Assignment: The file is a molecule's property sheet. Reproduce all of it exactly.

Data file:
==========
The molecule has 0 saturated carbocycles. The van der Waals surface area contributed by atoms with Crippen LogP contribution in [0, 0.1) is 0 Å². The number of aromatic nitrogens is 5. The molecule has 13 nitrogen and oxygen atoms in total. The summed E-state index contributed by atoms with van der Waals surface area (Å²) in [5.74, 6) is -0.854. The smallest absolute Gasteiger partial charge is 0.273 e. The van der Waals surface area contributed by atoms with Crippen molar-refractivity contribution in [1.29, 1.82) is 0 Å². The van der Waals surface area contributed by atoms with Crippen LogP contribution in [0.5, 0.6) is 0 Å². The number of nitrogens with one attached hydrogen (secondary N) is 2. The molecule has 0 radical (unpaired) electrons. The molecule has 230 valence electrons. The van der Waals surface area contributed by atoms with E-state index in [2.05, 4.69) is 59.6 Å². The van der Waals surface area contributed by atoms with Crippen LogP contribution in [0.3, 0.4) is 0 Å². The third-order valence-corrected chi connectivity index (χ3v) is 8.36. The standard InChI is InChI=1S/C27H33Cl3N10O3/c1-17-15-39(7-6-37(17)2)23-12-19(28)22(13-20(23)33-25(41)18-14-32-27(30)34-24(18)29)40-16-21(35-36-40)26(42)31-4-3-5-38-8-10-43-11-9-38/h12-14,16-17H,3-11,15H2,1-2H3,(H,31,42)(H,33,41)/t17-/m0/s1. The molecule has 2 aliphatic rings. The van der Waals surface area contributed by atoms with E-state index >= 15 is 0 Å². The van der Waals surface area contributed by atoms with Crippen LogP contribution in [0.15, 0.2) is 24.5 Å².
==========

The molecule has 0 saturated carbocycles. The van der Waals surface area contributed by atoms with Crippen LogP contribution in [0, 0.1) is 0 Å². The number of aromatic nitrogens is 5. The molecule has 13 nitrogen and oxygen atoms in total. The summed E-state index contributed by atoms with van der Waals surface area (Å²) in [5.74, 6) is -0.854. The smallest absolute Gasteiger partial charge is 0.273 e. The van der Waals surface area contributed by atoms with Crippen molar-refractivity contribution in [1.29, 1.82) is 0 Å². The van der Waals surface area contributed by atoms with Crippen LogP contribution in [0.5, 0.6) is 0 Å². The number of nitrogens with one attached hydrogen (secondary N) is 2. The molecule has 0 radical (unpaired) electrons. The molecule has 230 valence electrons. The van der Waals surface area contributed by atoms with E-state index in [2.05, 4.69) is 59.6 Å². The van der Waals surface area contributed by atoms with Crippen LogP contribution in [0.3, 0.4) is 0 Å². The third-order valence-corrected chi connectivity index (χ3v) is 8.36. The standard InChI is InChI=1S/C27H33Cl3N10O3/c1-17-15-39(7-6-37(17)2)23-12-19(28)22(13-20(23)33-25(41)18-14-32-27(30)34-24(18)29)40-16-21(35-36-40)26(42)31-4-3-5-38-8-10-43-11-9-38/h12-14,16-17H,3-11,15H2,1-2H3,(H,31,42)(H,33,41)/t17-/m0/s1. The molecule has 2 aliphatic rings. The van der Waals surface area contributed by atoms with E-state index >= 15 is 0 Å². The van der Waals surface area contributed by atoms with Crippen LogP contribution in [0.15, 0.2) is 24.5 Å².